Nutritional Optic Neuropathy in Papua New Guinean Prisoners

23 Jan 2012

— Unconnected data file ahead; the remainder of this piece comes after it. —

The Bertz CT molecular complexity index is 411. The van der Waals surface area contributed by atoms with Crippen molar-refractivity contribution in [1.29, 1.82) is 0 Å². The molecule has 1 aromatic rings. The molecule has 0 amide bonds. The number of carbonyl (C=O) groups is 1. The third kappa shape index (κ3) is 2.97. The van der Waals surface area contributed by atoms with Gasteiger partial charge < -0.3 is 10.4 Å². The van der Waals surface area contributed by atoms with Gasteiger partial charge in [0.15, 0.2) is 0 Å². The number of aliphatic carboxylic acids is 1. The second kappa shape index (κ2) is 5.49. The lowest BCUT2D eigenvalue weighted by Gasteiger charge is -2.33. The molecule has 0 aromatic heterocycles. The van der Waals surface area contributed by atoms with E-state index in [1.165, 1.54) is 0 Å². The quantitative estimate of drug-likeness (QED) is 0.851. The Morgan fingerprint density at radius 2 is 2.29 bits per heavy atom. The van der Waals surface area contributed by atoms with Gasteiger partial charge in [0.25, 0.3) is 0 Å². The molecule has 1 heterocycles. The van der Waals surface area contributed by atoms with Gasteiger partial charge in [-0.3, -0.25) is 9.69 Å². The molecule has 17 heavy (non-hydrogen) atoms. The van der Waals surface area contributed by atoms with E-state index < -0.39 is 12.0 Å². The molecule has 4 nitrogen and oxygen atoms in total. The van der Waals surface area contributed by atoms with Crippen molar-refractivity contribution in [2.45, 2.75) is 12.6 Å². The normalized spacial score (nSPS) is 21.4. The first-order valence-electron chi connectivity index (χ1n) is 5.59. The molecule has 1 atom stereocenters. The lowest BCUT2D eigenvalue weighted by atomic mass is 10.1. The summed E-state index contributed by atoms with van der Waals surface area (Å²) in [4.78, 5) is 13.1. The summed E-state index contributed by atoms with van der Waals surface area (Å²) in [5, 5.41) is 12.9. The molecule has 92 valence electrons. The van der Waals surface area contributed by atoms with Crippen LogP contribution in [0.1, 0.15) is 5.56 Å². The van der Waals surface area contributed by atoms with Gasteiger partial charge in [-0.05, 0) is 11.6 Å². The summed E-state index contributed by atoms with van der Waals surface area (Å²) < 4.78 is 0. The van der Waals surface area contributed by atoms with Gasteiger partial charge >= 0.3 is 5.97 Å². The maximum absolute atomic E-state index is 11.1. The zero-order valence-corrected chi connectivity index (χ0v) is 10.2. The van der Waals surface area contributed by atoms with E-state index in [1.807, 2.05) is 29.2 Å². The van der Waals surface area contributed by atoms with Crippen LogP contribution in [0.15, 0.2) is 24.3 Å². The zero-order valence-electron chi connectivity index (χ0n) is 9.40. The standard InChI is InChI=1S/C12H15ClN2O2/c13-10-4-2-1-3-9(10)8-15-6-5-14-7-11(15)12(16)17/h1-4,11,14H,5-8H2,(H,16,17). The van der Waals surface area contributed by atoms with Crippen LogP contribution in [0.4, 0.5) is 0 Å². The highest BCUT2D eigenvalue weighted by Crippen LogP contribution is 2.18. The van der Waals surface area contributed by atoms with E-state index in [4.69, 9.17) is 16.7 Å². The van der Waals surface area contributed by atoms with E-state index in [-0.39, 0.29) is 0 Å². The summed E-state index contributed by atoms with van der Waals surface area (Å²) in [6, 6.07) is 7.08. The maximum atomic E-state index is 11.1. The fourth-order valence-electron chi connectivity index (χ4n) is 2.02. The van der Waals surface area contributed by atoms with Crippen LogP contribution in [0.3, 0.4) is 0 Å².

Since 2000, ophthalmologists providing clinical services in Madang, Papua New Guinea, have become aware of local adult prisoners presenting with gradual vision loss. An informal assessment conducted in Beon Jail in 2007 indicated that at least 40 local inmates had a significant level of visual impairment. This was most commonly associated with atrophy of the optic nerves, a result of optic neuropathy (ON) and suspected to be caused by nutritional deficiency. A more detailed assessment of the prison population including clinical characterization of the ON, comprehensive dietary analysis and assessment of toxic risk factors was necessary to help determine disease aetiology and appropriate treatment for prisoners. In May 2010, a collaborative project between the Fred Hollows Foundation and the University of Otago was made to further investigate the occurrence of ON previously documented in Beon Prison. All adult prisoners detained in Beon Prison (264 persons) were invited to participate in the study. Beon prison guards were also invited to participate on the basis of some shared environmental exposures with prisoners. Consenting participants were individually interviewed regarding demography, general and ocular health, diet and lifestyle. Participants underwent a vision and ocular examination as well as a physical examination performed by a team of trained health workers. A 24-hour dietary recall interview was performed on each participant and a venous blood sample was collected by venipuncture for the analysis of nutrients and other biomarkers. As an additional measure of dietary intake, samples (n=30) of prison rations were weighed and analysed for nutrient content. Finally, prison food samples were analysed for lead and cadmium content.Consent was obtained for 158 prisoners and 17 prison guards. Due to a low female contingent in the prison, only data collected from males was analysed. ON was found to be present in the prisoner population. Of the prisoners examined (n=135), 14 had 'definite' or 'likely' ON and 30 had 'possible' ON. No guards had 'definite' or 'likely' ON. No cases of peripheral neuropathy were found in participants. The prisoner diet predominantly consisted of rice, canned corned beef, canned tuna, water-crackers, tea and water. The fruit and vegetable consumption of the prisoners was low - 66% reported to never or rarely consume fruit and vegetables whilst in prison. Nutrient intake data generated from the 24 –hour recall suggested that less than 25% of prisoners met the estimated average requirement (EAR) for vitamin A, folate, vitamin C, vitamin E, potassium and calcium. Biochemical assessment indicated that over half of the prisoners fell below the cut-offs values of deficiency for biochemical indicators of vitamin A, folate and vitamin C. An elevated plasma homocysteine concentration was also found in 79% of prisoners. Blood concentrations of α-tocopherol, thiamin, B12 and selenium predominantly fell within normal ranges (<5% below recommended cut-offs).Both age and time of incarceration in Beon Prison were significantly correlated with ON severity. A significant inverse trend between ON severity was found with both whole blood folate and red blood cell folate concentrations using linear regression when adjusted for age and time of incarceration. Investigation into possible toxic causes of the disease showed a low exposure of prisoners to common risk factors of ON including alcohol, cassava, and lead. Other risk factors including tobacco and the use of certain pharmaceutical drugs were not correlated to disease risk.Our findings suggest that folate deficiency has a likely aetiological role in the ON found in this prisoner population. The involvement of other B-vitamins, nutrient deficiencies or toxic agents may however be causal or contributing to the onset and development of ON. This investigation highlighted nutritional ON in prisoners of Beon jail, Madang. As a response to these findings recommendations for multivitamin supplementation and dietary changes including the addition of fruit, leafy green vegetables and milk powder to the prison diet have been made to the prison authorities in order to correct nutritional deficiencies and to prevent further cases of ON.

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